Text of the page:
The psychoeducation category of apps predominantly used a static (ie, read-only) interface (n=60) and represented 90.0% (60/67) of the static interface apps in the sample. The most frequently used media was the text-only category (n=61) and represented roughly half of all text-only apps (48.4%; 61/126) in the entire sample. Fifty psychoeducation apps were general e-books about depression, of which two were fiction and seven were reference manuals (ie, medication library), 12 apps provided tips or advice on how to overcome depression, and 11 apps provided education through learning modules or lessons. Five apps provided a collection of resources such as news and journal articles. The psychoeducation category had the greatest number of apps based on patient lived experience (n=7). Five of these were general e-books, one provided tips, and one provided lessons.

Medical Assessment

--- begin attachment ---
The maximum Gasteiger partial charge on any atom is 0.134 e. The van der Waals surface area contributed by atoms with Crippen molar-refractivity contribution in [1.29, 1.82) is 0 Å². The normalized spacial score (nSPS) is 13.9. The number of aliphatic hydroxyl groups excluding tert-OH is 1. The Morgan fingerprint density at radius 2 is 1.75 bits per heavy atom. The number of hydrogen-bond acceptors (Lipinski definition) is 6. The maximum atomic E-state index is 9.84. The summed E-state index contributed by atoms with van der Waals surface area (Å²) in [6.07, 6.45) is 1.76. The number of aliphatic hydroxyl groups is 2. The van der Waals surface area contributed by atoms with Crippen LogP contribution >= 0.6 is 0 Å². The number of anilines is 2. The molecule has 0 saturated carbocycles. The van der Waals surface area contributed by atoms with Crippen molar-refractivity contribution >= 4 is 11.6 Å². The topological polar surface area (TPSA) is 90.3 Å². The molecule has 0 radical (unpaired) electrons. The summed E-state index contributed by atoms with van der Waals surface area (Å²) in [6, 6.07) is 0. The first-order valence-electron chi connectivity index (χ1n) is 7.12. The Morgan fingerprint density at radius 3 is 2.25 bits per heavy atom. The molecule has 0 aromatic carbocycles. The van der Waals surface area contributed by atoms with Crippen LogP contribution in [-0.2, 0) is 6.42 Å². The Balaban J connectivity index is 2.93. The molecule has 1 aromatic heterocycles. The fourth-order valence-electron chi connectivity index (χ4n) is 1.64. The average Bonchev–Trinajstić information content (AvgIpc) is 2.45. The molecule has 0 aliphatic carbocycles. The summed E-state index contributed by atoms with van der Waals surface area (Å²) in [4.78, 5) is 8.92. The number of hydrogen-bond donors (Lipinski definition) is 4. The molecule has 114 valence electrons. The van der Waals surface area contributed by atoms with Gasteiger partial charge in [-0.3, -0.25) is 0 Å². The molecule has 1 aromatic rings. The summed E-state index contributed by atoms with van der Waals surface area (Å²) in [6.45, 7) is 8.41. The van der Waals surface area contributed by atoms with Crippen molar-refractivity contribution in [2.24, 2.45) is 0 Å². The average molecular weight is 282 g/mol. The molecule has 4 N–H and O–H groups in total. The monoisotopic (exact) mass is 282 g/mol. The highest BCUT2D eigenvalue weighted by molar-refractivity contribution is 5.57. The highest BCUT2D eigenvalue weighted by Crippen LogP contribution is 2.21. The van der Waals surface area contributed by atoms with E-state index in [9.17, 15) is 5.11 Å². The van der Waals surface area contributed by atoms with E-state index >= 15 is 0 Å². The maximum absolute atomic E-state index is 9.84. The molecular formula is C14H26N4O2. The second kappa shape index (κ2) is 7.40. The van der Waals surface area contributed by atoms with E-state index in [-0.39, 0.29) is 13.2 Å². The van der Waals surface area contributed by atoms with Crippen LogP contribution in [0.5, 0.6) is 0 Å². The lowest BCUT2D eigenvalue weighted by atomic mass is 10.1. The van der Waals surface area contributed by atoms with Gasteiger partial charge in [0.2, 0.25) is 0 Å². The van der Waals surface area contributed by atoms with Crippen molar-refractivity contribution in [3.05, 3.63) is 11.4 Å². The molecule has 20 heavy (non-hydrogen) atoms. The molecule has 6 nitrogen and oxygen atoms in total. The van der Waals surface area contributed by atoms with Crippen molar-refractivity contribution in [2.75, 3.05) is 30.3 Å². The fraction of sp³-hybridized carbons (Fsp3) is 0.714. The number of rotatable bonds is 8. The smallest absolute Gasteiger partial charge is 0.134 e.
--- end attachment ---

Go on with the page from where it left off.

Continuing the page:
Of the medical assessment apps, 33 (81%; 33/41) reported the content source, which is the highest proportion and number of sourced apps within a main purpose category. External sources were reported 21 times and used 11 different questionnaires. The most frequently used questionnaire was the Patient Health Questionnaire (PHQ-9) [32], used in eight apps. The Beck Depression Inventory 2 [33], Geriatric Depression Scale [34], and M3 Questionnaire [35] were all used twice. The Automatic Thoughts Questionnaire [36], Center for Epidemiology Studies Depression Scale [37], Edinburgh Postnatal Depression Scale (EPDS) [38], Goldberg Depression Questionnaire [39], Quick Inventory of Depressive Symptomology Questionnaire [40], and Zung Self-Rating Depression Scale (SDS) [41] were each used once. The Psychological Tests App contained multiple depression questionnaires. The 11 expert-sourced apps did not provide a specific questionnaire but mentioned in the description that a medical professional (ie, physician or psychologist) developed the app or that the questionnaire was used in practice. One app contained a questionnaire based on patient lived experience. With the exception of five apps, all the apps were text-only.